Fluorspar in Brewster County, Texas
Since production of fluorspar began in northern Coahuila, Mexico, in 1950-51, thousands of tons of high-grade ore have been mined from numerous deposits situated 5 to 75 miles south of the Rio Grande. A large part of the fluorspar mined from these deposits has moved northward through Boquillas, Stillwell Crossing, and Heath Crossing to the railhead at Marathon, Texas. Consequently, Marathon has become one of the principal fluorspar shipping points in the world. Even though none of the nearly two million tons of fluorspar shipped from Marathon during the last 15 years came from a deposit in Texas, several occurrences of fluorite are known in southern Brewster County, Texas: the northern Mexico fluorspar province does not terminate abruptly at the Rio Grande. Deposits in Mariscal Mountain in Big Bend National Park are possibly equal in size and grade to deposits 5 to 10 miles southward across the Rio Grande in the San Vicente district. Potentially commercial deposits are known at several places in and around the Christmas Mountains (just outside the northwestern boundary of Big Bend National Park), and fluorite mineralization is widespread throughout the Terlingua quicksilver district. Cretaceous limestone formations which serve as host rocks for fluorspar deposits in northern Coahuila crop out extensively in Brewster County, Texas in the following areas: the Dove Mountain--Maravillas and Reagan Canyon country, on the flanks of the Marathon Dome, in the Sierra del Carmen--Santiago--Del Norte Range, in the Christmas Mountains--Corazones Peaks area, in the Terlingua quicksilver district, and in Mariscal Mountain in Big Bend National Park. But, in Brewster County, as in Coahuila, fluorspar deposits are found only in close proximity to rhyolite intrusions. The intrusive rocks in southeastern Brewster County are dominantly syenodioritic in composition and most of the intrusions north of the Christmas Mountains--Corazones Peaks area are trachytes and microsyenites.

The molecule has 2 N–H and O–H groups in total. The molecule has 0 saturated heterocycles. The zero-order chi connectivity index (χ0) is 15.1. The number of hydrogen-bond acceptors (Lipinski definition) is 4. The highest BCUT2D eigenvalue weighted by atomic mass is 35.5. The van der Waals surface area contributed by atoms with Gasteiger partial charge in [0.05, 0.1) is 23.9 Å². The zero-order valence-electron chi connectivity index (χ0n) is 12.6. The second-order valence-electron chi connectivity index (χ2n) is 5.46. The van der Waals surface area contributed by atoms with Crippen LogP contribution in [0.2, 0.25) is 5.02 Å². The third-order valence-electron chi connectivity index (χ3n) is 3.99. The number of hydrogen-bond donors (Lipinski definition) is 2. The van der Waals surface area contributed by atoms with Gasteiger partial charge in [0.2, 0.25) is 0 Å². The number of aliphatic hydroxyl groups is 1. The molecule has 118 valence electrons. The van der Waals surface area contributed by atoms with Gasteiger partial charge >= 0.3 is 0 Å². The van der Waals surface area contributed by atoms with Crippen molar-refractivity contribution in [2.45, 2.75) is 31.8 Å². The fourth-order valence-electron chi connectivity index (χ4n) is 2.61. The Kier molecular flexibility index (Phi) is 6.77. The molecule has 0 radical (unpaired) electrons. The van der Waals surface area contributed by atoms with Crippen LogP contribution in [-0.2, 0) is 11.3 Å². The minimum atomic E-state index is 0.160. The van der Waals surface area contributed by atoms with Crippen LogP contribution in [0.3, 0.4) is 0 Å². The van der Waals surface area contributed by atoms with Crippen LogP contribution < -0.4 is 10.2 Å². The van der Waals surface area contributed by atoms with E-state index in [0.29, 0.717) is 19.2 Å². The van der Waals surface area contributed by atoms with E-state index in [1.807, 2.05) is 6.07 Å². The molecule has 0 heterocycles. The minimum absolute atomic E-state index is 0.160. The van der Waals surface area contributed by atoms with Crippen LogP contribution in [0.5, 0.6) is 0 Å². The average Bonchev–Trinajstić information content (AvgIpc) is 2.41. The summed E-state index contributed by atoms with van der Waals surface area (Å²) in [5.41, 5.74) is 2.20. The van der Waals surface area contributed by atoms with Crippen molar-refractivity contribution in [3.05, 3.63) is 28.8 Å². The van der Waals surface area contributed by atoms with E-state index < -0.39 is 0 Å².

McAnulty, W. N., 1967, Fluorspar in Brewster County, Texas: The University of Texas at Austin, Bureau of Economic Geology, Geological Circular 67-2, 16 p. doi.org/10.2386/gc6702D.
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The University of Texas at Austin, Bureau of Economic Geology